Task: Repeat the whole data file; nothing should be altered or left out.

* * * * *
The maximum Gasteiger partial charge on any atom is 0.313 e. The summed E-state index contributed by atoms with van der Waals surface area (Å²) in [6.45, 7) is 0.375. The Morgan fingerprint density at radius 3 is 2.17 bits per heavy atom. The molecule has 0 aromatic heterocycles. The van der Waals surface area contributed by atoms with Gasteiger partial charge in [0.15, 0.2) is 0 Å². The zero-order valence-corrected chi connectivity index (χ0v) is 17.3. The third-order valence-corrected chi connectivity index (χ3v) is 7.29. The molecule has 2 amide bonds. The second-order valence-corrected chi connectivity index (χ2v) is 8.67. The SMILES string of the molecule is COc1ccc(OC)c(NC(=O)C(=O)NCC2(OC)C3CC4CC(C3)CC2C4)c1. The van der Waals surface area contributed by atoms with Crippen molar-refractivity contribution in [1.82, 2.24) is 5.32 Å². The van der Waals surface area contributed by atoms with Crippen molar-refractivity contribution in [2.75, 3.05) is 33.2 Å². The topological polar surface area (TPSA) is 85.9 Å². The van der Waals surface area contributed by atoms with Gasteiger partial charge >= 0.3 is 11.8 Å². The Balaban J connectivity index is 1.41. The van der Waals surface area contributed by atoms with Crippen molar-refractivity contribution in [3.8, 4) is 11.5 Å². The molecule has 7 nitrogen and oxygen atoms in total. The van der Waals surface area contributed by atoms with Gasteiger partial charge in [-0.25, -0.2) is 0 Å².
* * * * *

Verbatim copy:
The maximum Gasteiger partial charge on any atom is 0.313 e. The summed E-state index contributed by atoms with van der Waals surface area (Å²) in [6.45, 7) is 0.375. The Morgan fingerprint density at radius 3 is 2.17 bits per heavy atom. The molecule has 0 aromatic heterocycles. The van der Waals surface area contributed by atoms with Gasteiger partial charge in [0.15, 0.2) is 0 Å². The zero-order valence-corrected chi connectivity index (χ0v) is 17.3. The third-order valence-corrected chi connectivity index (χ3v) is 7.29. The molecule has 2 amide bonds. The second-order valence-corrected chi connectivity index (χ2v) is 8.67. The SMILES string of the molecule is COc1ccc(OC)c(NC(=O)C(=O)NCC2(OC)C3CC4CC(C3)CC2C4)c1. The van der Waals surface area contributed by atoms with Crippen molar-refractivity contribution in [1.82, 2.24) is 5.32 Å². The van der Waals surface area contributed by atoms with Crippen molar-refractivity contribution in [2.75, 3.05) is 33.2 Å². The topological polar surface area (TPSA) is 85.9 Å². The van der Waals surface area contributed by atoms with Gasteiger partial charge >= 0.3 is 11.8 Å². The Balaban J connectivity index is 1.41. The van der Waals surface area contributed by atoms with Crippen molar-refractivity contribution in [3.8, 4) is 11.5 Å². The molecule has 7 nitrogen and oxygen atoms in total. The van der Waals surface area contributed by atoms with Gasteiger partial charge in [-0.25, -0.2) is 0 Å².